# [sdiy] frequency shifter

Tom Bugs admin at bugbrand.co.uk
Fri Jun 19 11:50:19 CEST 2020

```I wanted to just give a thumbs up to the Quadnet software Dave suggested
for phase-shift networks.
It took a few moments searching online to find - quite old & windows
only, but useful!

One minor wondering - on other phase shift stages I've seen the resistor
in series and cap to ground - QuadNet has it the other way around - am I
right to presume it doesn't make a difference which way around?
(yes, I should try it - and/or - do some maths..!)

Tom

On 11/03/2020 07:28, David G Dixon wrote:
>
> I built a frequency shifter following the Bode plan.  This is
> frequency shifting by manifesting certain trigonometric product-to-sum
> formulae using electronic circuits:
>
> sin u sin v = 0.5 [cos(u – v) – cos (u + v)]
>
> cos u cos v = 0.5 [cos(u – v) + cos (u + v)]
>
> So, if you have two signals with their 90-degree quadrature signals
> (say, u is the audio you want to shift and v is the on-board
> quadrature oscillator), then if you multiply the signals together
> (using a four-quadrant multiplier) and also multiply their quadrature
> signals together (using a second four-quadrant multiplier) then you
> can sum the multiplier outputs together, and you will get the
> following (by adding the two equations together):
>
> cos (u – v)
>
> This represents the audio signal u which has been frequency-shifted
> downward by the frequency of the oscillator signal v.  Of course, the
> audio signal probably has many frequencies u occurring simultaneously,
> and they will all be shifted down by v. That’s what makes frequency
> shifting sound so alien and weird.
>
> By being clever with the summations of the multiplier output signals
> (based on a little bit of algebra), you can also recover the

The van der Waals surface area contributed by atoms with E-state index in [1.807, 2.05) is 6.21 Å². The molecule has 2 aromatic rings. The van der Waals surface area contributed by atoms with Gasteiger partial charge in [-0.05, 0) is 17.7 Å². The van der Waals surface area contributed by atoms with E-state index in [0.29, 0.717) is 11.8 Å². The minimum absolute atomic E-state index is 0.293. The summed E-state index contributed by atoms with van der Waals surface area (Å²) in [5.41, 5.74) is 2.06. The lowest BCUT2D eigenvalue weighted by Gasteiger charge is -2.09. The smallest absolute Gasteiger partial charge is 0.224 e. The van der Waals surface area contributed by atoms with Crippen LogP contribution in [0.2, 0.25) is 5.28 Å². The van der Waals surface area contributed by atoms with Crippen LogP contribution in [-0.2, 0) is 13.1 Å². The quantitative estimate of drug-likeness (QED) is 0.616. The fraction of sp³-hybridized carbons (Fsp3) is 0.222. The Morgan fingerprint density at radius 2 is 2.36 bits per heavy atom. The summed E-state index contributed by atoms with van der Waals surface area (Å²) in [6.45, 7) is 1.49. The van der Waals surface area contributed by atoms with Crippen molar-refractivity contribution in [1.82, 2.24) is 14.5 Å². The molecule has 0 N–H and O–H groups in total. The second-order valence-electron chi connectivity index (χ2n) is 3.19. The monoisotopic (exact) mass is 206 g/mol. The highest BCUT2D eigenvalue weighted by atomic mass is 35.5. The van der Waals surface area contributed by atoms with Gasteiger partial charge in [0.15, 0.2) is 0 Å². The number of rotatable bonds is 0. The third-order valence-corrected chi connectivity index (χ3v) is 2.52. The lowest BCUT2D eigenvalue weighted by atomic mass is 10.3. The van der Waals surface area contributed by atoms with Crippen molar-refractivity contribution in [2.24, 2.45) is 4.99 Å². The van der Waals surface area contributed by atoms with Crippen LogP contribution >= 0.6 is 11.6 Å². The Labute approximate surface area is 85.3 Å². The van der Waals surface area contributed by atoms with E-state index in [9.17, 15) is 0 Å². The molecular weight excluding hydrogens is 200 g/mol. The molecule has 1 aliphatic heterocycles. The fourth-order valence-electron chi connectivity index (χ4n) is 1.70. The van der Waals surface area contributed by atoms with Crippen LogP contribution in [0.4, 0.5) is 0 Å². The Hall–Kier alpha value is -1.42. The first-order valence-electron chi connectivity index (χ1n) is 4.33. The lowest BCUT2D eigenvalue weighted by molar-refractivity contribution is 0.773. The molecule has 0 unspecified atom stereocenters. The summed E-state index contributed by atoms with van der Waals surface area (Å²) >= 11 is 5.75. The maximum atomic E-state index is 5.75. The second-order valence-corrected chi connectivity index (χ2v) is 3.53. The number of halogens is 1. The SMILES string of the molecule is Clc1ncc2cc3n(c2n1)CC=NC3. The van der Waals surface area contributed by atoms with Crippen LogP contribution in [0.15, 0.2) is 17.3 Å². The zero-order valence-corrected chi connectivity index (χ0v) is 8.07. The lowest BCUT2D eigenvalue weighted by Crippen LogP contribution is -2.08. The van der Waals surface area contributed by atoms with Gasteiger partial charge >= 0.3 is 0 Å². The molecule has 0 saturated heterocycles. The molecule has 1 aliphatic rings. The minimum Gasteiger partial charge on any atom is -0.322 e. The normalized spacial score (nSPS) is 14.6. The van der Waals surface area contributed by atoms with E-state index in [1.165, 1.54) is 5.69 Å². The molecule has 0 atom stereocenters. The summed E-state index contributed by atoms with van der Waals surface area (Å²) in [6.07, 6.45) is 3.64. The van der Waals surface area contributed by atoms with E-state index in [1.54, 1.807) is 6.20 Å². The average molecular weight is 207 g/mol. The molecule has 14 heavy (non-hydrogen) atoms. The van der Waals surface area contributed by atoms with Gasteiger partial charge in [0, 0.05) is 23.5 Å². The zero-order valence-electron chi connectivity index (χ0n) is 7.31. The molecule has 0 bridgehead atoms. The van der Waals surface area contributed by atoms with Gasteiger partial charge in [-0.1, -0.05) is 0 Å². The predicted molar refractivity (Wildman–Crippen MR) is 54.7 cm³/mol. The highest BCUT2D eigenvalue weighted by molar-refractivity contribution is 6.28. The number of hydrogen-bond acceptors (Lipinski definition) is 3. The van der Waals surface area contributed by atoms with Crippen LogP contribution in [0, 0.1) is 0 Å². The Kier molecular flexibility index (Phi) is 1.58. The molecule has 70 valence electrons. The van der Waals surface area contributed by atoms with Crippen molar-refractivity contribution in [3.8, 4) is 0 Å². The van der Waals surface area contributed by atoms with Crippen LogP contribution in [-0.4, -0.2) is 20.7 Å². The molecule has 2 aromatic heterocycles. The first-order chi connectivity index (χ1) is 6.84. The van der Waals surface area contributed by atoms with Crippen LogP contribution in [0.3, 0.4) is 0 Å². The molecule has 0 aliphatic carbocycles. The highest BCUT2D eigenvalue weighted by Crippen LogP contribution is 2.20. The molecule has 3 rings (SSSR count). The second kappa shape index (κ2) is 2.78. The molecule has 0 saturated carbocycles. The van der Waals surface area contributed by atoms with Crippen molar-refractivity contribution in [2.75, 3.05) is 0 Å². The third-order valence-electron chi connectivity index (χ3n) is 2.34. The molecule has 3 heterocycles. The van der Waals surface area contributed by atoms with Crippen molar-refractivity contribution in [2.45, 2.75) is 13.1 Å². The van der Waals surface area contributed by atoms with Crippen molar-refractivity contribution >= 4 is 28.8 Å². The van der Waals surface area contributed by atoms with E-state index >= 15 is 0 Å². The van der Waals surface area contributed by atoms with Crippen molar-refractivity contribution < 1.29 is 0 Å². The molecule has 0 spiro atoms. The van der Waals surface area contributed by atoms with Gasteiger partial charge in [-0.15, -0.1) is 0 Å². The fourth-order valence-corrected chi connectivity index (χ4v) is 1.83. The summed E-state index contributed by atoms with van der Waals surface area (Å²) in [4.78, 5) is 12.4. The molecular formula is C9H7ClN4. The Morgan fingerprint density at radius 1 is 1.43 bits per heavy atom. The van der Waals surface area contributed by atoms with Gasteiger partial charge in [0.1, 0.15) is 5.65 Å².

> up-shifted audio:
>
> cos (u + v)
>
> With both the down- and up-shifted signals, you can get a stereo effect.
>
> The entire circuit consists of a 90-degree phase displacement network
> to generate the cosine of the incoming audio (I designed mine with 12
> stages from 15 Hz to 15 kHz using a little thing I found on the
> internet called QuadNet), a quadrature oscillator to generate both
> sine and cosine waves at frequency v (mine is TZFM and consists of two
> Rubicon cores with sine shapers, with one syncing the other in such a
> way that the two are always 90 degrees out of phase), two
> four-quadrant multipliers (I built a dual unit from a single 2164 chip
> – two linearized VCAs), and a couple of output amplifier stages for
> doing the summing.  The key to success is to AC couple the signals
> into the multipliers to eliminate DC offsets in the incoming signal,
> which is the single largest source of error in the circuit. If that is
> done properly, the multipliers require no trimming (if accurate
> summing resistors are chosen).
>
> The circuit works great and sounds super freaky.  I’m going to be
> building another one for one of our members here shortly.
>
> ------------------------------------------------------------------------
>
> *From:*Synth-diy [mailto:synth-diy-bounces at synth-diy.org] *On Behalf
> Of *ColinMuirDorward
> *Sent:* Tuesday, March 10, 2020 7:01 PM
> *To:* *SYNTH DIY
> *Subject:* [sdiy] frequency shifter
>
> Hi, I got a little lost trying to understand what a frequency shifter
> is. I mean the pre-digital method used by Moog (I think?).
>
> I recently built a 4pole APF, and was really impressed with some of
> the pitching effects I could achieve with it. I'm guessing this is an
> entirely different method than the frequency shifters like Moog and JH
> have done.
>
> Is the APF method used by anyone? What are its limitations, and what
> is it even doing?
>
> Well, I guess I'm just looking for some conversation on the topic of
> analog frequency/pitch shifting methods. If anyone has any
> thoughts/experience they'd like to share.
>
> Cheers,
>
> Colin
>
>
> --
>
> https://www.instagram.com/colinmuirdorward/
>
> -
> <https://www.instagram.com/colinmuirdorward/>
>
> https://www.instagram.com/ssdp_synthesis/
>
>
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